U.S. central bank officials have decided to keep interest rates unchanged at the record low rate where they have been for several years.
Federal Reserve Chair Janet Yellen says officials want more improvements in the labor market and need to see inflation rise to the 2 percent annual rate they think is best for the economy.
Yellen spoke to journalists in Washington Thursday at the end of two days of debate among top Fed officials about where to set rates.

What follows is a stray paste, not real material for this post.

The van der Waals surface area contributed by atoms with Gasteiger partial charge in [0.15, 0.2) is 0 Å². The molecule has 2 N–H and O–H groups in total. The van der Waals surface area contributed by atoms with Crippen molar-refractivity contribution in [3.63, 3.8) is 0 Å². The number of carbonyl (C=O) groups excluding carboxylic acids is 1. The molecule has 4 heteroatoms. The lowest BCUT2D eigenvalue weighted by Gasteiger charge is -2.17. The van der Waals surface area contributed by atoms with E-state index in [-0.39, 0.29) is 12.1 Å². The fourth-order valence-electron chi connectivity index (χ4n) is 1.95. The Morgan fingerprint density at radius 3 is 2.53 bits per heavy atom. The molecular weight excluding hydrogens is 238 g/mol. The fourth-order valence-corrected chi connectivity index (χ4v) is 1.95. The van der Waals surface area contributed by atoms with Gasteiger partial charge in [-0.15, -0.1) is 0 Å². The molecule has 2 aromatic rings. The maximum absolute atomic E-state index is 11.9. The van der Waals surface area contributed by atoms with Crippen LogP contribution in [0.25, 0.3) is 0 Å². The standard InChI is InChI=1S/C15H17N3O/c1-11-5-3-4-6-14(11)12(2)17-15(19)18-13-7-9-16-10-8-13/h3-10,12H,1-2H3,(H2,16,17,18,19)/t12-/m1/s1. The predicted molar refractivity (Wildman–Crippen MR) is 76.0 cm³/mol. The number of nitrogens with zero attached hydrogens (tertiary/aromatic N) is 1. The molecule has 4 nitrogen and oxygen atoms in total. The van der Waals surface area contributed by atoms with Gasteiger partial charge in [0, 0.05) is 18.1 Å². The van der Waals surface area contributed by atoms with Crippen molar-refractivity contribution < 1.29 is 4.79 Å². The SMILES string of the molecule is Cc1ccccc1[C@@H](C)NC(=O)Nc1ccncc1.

This would have been the first rate increase in nearly a decade, and many officials say the Federal Reserve may raise rates a bit later this year.
The central bank changes interest rates in an effort to steer the economy toward stable prices and full employment.
The Fed cut the rates to a record low range between zero and a quarter of a percent during the financial crisis in a bid to support economic growth. Economists say higher rates would tend to slow growth and make it less likely that inflation will rise sharply and harm the economy.
Since then, unemployment has improved, falling from 10 percent to just over 5 percent. Inflation, however, has stayed below the 2 percent annual rate that Fed officials think works best for the economy.